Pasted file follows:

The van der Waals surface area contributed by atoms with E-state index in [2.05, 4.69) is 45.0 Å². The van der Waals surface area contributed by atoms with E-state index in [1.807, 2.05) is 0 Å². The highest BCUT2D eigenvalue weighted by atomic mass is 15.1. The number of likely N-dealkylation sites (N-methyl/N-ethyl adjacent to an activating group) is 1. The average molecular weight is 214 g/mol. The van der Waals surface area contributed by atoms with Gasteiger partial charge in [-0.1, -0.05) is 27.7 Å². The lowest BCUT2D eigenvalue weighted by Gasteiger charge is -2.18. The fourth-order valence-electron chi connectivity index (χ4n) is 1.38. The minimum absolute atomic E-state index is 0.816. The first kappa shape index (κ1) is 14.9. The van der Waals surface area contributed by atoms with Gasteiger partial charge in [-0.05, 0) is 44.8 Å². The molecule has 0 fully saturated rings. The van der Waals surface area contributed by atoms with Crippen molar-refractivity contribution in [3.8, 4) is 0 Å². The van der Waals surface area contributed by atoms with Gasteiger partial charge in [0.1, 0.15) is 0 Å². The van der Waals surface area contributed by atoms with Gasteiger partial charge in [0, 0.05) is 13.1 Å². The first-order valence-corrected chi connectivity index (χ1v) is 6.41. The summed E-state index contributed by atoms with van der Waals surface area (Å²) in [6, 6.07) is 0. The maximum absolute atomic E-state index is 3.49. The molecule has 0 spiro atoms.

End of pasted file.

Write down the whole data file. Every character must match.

The van der Waals surface area contributed by atoms with E-state index in [2.05, 4.69) is 45.0 Å². The van der Waals surface area contributed by atoms with E-state index in [1.807, 2.05) is 0 Å². The highest BCUT2D eigenvalue weighted by atomic mass is 15.1. The number of likely N-dealkylation sites (N-methyl/N-ethyl adjacent to an activating group) is 1. The average molecular weight is 214 g/mol. The van der Waals surface area contributed by atoms with Gasteiger partial charge in [-0.1, -0.05) is 27.7 Å². The lowest BCUT2D eigenvalue weighted by Gasteiger charge is -2.18. The fourth-order valence-electron chi connectivity index (χ4n) is 1.38. The minimum absolute atomic E-state index is 0.816. The first kappa shape index (κ1) is 14.9. The van der Waals surface area contributed by atoms with Gasteiger partial charge in [-0.05, 0) is 44.8 Å². The molecule has 0 fully saturated rings. The van der Waals surface area contributed by atoms with Crippen molar-refractivity contribution in [3.8, 4) is 0 Å². The van der Waals surface area contributed by atoms with Gasteiger partial charge in [0.1, 0.15) is 0 Å². The van der Waals surface area contributed by atoms with Gasteiger partial charge in [0, 0.05) is 13.1 Å². The first-order valence-corrected chi connectivity index (χ1v) is 6.41. The summed E-state index contributed by atoms with van der Waals surface area (Å²) in [6, 6.07) is 0. The maximum absolute atomic E-state index is 3.49. The molecule has 0 spiro atoms.